When the US entered the war, American officers refused to accept Bullard as a pilot. They not only refused to believe his exploits, but the thought that a Black would be an officer, commanding whites, was anathema to them.
Bullard continued with the French, but was kicked out of the air service (probably because of insubordination), and returned to his old unit. But wounds received earlier (for which he had won the 'Croix de Guerre') kept him out of combat, and he ended the war performing menial duties.
After the war he became a night club owner, and used his bar as a place to glean information from German tourist which he passed on to French Intelligence.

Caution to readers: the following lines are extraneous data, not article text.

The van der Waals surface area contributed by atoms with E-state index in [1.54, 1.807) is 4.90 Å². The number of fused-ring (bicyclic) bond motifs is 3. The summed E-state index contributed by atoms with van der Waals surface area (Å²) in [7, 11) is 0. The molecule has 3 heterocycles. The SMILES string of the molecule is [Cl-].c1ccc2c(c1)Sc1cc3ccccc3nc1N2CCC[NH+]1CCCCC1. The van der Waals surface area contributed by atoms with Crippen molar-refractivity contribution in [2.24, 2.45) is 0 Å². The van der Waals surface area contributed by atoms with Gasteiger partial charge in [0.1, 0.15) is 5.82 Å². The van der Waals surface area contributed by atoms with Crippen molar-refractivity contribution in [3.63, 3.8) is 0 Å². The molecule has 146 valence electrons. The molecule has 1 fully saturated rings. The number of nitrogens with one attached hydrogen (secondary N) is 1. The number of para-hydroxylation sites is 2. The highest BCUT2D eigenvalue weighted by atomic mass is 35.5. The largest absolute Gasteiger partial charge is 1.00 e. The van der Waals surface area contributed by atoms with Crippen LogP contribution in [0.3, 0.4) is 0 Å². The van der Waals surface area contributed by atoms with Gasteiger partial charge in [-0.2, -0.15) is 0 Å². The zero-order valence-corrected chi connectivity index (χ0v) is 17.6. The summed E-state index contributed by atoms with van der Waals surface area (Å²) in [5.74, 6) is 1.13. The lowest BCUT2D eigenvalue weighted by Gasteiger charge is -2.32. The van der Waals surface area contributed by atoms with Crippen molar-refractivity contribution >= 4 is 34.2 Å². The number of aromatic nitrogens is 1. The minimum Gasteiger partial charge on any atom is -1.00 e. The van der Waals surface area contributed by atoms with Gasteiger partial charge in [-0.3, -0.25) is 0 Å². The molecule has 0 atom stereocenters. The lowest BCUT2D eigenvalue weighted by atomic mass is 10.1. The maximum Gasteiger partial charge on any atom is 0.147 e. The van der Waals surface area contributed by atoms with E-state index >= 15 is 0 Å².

When WWII broke out, he rejoined his old unit, was wounded in combat, and eventually made his way to the US where he helped raise money for the Free French. After the war he worked as an elevator operator in NY, until his death in 1961.
"For once you have tasted flight you will walk the earth with your eyes turned skywards, for there you have been and there you will long to return." - Leonardo da Vinci